Potential new puppy owner - advice wanted please!

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Potential new puppy owner - advice wanted please!

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Old 09-09-2012, 05:13 AM
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Potential new puppy owner - advice wanted please!

Hi everyone

This is my first post here and I could do with a bit of advice. I've wanted a dog for as long as I can remember and hopefully now might potentially be time for one but I'd like everyone's input as I don't want to do the wrong thing.

So I am currently a graduate starting a Masters next month and I've just got my timetable through (this is what I've been waiting for). Now I am renting a flat at the minute with a landlord who is more than happy for me to have a dog and it is about 30 minutes from my uni. My timetable dictates that I am in lectures 2 days a week 9-11am and 2-6pm. My boyfriend who lives down the road works all day 8-4, but would be out 6:30-5:30 but is very enthusiastic about helping out whenever he can (one evening a month I have a lecture 2-8pm).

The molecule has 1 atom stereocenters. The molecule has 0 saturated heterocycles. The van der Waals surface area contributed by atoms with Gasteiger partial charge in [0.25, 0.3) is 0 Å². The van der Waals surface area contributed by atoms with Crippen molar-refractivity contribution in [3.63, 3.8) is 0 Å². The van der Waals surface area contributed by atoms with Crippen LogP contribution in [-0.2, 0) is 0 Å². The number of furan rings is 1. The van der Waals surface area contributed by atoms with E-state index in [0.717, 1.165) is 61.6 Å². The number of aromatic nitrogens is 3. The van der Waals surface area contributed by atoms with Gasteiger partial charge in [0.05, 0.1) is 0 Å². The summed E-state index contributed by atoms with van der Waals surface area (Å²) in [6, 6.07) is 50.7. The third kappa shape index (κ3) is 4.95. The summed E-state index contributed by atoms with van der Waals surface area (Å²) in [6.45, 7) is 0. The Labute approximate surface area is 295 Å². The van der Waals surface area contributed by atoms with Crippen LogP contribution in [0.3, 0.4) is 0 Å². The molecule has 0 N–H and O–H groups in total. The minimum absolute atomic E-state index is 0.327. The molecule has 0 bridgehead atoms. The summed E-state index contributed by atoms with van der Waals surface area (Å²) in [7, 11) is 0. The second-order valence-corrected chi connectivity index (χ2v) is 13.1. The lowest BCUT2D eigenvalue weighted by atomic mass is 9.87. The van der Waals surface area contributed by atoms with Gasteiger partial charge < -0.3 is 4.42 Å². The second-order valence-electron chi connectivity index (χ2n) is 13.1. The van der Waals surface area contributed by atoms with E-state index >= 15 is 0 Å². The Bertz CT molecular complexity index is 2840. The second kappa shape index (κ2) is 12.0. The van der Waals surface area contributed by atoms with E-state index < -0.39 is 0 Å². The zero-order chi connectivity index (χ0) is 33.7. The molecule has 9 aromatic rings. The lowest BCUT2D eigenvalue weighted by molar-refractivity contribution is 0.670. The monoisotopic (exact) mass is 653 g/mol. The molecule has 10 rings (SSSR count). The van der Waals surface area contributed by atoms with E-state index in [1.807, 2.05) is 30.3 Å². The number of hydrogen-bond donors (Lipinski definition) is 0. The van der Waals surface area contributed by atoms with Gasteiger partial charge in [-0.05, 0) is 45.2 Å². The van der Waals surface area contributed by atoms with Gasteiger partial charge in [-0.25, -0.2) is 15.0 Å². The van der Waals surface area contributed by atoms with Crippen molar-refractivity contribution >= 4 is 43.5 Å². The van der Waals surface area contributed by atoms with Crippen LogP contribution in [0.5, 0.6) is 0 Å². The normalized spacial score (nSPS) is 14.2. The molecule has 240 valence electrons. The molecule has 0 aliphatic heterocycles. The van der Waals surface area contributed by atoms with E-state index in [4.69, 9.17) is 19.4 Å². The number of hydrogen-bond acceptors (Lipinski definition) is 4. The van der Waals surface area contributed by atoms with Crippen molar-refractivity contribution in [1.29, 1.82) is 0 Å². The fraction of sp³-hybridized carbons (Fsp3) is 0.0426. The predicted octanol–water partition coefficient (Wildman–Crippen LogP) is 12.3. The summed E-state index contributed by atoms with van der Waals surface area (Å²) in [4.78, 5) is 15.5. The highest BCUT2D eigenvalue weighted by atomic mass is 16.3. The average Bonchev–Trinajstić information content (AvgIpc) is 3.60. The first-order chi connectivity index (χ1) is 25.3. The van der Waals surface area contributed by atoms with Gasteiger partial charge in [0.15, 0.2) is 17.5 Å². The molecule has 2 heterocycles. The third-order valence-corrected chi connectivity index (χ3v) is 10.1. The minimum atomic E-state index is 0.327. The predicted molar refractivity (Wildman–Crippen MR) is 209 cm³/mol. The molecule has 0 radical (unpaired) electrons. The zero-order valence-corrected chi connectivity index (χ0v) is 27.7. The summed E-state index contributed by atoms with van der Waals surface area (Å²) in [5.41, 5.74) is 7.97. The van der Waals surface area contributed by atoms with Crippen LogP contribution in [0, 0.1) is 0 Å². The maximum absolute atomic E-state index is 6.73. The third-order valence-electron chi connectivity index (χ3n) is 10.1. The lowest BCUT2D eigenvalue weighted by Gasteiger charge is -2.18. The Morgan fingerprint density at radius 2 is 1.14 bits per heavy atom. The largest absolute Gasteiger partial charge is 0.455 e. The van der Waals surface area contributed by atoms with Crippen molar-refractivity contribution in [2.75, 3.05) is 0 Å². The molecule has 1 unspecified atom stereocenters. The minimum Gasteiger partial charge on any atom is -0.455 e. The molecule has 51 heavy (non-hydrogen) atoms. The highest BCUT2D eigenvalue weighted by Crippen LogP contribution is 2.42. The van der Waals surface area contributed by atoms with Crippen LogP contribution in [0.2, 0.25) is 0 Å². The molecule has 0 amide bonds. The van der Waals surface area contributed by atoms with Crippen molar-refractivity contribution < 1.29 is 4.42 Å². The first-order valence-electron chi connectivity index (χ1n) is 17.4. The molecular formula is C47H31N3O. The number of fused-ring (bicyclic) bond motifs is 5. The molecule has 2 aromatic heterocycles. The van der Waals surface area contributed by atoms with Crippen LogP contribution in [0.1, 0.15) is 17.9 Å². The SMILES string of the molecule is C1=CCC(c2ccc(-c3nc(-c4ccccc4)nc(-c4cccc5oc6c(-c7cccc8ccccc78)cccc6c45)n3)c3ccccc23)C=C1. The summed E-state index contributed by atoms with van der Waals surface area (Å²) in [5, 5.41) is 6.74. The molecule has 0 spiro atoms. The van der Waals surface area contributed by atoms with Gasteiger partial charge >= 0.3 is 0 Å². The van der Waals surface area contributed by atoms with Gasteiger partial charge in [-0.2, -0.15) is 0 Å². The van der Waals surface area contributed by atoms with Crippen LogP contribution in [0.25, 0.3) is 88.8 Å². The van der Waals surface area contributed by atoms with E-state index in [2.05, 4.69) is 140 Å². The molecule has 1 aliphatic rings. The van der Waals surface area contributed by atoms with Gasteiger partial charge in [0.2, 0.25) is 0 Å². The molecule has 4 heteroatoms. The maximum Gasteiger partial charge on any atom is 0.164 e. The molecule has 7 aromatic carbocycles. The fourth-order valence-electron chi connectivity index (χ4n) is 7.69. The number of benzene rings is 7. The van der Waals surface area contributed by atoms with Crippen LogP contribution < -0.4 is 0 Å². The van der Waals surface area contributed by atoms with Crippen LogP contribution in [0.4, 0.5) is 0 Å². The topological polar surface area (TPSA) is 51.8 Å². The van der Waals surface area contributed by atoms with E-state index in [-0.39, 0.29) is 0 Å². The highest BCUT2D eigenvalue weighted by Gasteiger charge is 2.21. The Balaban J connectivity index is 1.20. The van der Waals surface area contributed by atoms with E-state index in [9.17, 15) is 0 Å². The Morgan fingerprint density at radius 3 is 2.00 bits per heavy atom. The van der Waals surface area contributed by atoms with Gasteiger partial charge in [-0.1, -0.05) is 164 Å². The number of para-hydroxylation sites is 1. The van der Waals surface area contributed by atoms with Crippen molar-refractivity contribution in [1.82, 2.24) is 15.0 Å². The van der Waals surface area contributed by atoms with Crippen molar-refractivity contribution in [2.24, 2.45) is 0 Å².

So, with all of this in mind, I'm considering getting a puppy, I am in my flat now and settled and have 6 weeks until the start of term so I could get a good head start on housetraining etc. If I bob home at lunch to let him out and then get a dog walker mid afternoon on the 2 days I'm at work, do you think it would be reasonable to consider adopting a puppy.

I realise the workload I will have but over the past 3 years of my degree I've learnt that I only work well at home, so spending extra hours in the library wouldn't be an issue anyway and I'm not a big going out type of person (think once a month or so) so the evenings I'll be home too. Does this sound like a reasonable setup?